Team wants to change name to L.A. Angels

Updated: November 12, 2004, 9:20 PM ET
Associated Press

ANAHEIM, Calif. -- Angels president Dennis Kuhl met with Anaheim officials Friday -- three days after they threatened to sue the team over a possible name change.

Although the Angels haven't directly commented on a change, it's been rumored for several months the team wants to change its name from the Anaheim Angels to the Los Angeles Angels.

The team issued a statement from Kuhl following Friday's meeting, which didn't directly address the issue of a name change.

But the city issued a statement of its own saying the possibility of the team changing its name was included in the discussions.

And that, the city said, "would constitute a direct violation of the Angels' lease agreement with the city."

"Anaheim Angels management remains unwilling to publicly clarify their position regarding their interest in changing the name of the team and has not committed to honoring the terms of their lease with the city," the statement added.

The City Council voted unanimously earlier this week to sue the Angels immediately if the team changed its name and to consider suing them even if it doesn't.

The council will meet again Tuesday "to explore all of the options available to them," according to Friday's statement.

Kuhl said the parties met "to discuss a variety of issues."

"I told them that we are exploring concepts of economic growth opportunities, which do not force our fans to bear the burden of our payroll," Kuhl said. "Large-market franchises have a corporate appeal that can create advertising revenues, which allow an organization to field a high payroll."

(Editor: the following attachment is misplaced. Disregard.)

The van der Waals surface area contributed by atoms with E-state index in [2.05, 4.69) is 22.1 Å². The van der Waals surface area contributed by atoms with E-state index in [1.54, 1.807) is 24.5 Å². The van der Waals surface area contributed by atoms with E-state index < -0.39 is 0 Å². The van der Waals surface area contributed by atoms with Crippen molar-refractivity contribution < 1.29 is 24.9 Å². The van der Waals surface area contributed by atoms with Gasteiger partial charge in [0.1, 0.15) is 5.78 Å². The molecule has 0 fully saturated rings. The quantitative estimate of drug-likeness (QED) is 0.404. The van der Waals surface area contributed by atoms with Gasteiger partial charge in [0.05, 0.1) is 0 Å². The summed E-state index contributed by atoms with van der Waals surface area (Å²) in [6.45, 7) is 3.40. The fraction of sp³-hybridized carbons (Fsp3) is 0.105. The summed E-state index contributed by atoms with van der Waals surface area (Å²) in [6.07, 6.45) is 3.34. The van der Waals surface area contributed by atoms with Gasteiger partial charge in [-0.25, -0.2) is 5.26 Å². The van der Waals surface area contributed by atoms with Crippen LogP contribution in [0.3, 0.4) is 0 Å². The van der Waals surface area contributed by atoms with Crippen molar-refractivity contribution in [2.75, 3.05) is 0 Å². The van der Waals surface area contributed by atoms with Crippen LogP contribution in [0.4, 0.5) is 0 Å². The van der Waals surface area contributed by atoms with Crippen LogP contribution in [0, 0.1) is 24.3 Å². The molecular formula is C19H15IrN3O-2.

Kuhl said the Angels ranked third in payroll while maintaining the 23rd-lowest average ticket price out of baseball's 30 teams this season.

The Angels had an Opening Day payroll of $101,084,667 -- higher than every team but the New York Yankees and Boston Red Sox. Their Opening Day payroll in 2003 was $79,031,667.

"The Angels televised (159) of our games in 2004, yet we still finished in the bottom half of broadcast revenues," Kuhl said. "We are all interested in the long-term economic health of this club in our efforts to field a perennial contender and maintain ticket affordability for our loyal fans."

The Angels drew 3,375,677 last season -- the third-highest total in baseball behind the Yankees and Dodgers.

The franchise began play as the Los Angeles Angels in 1961. It became the California Angels upon moving to Anaheim in 1966 and has been the Anaheim Angels since 1997, after negotiating a 30-year lease with that city.

The possibility of a name change was first reported in July. Last weekend, the Los Angeles Times quoted an unidentified high-ranking baseball official as saying commissioner Bud Selig had given permission to Angels owner Arte Moreno to rename the team.

Meanwhile, Los Angeles City Council president Alex Padilla and councilman Ed Reyes introduced a resolution Friday expressing opposition to a name change.

"This idea is a wild pitch," Padilla said in a press release. "There is only one major-league baseball team in the city of Los Angeles, and that is the Los Angeles Dodgers. It is wrong for the Angels to seek to capitalize on Los Angeles' prestige and status by exploiting our good name. Last time I checked, the Angels do not contribute in any way to our city's coffers."

The motion expressing opposition to a possible name change will be voted on by the full 15-member council next Wednesday.


Copyright 2004 by The Associated Press

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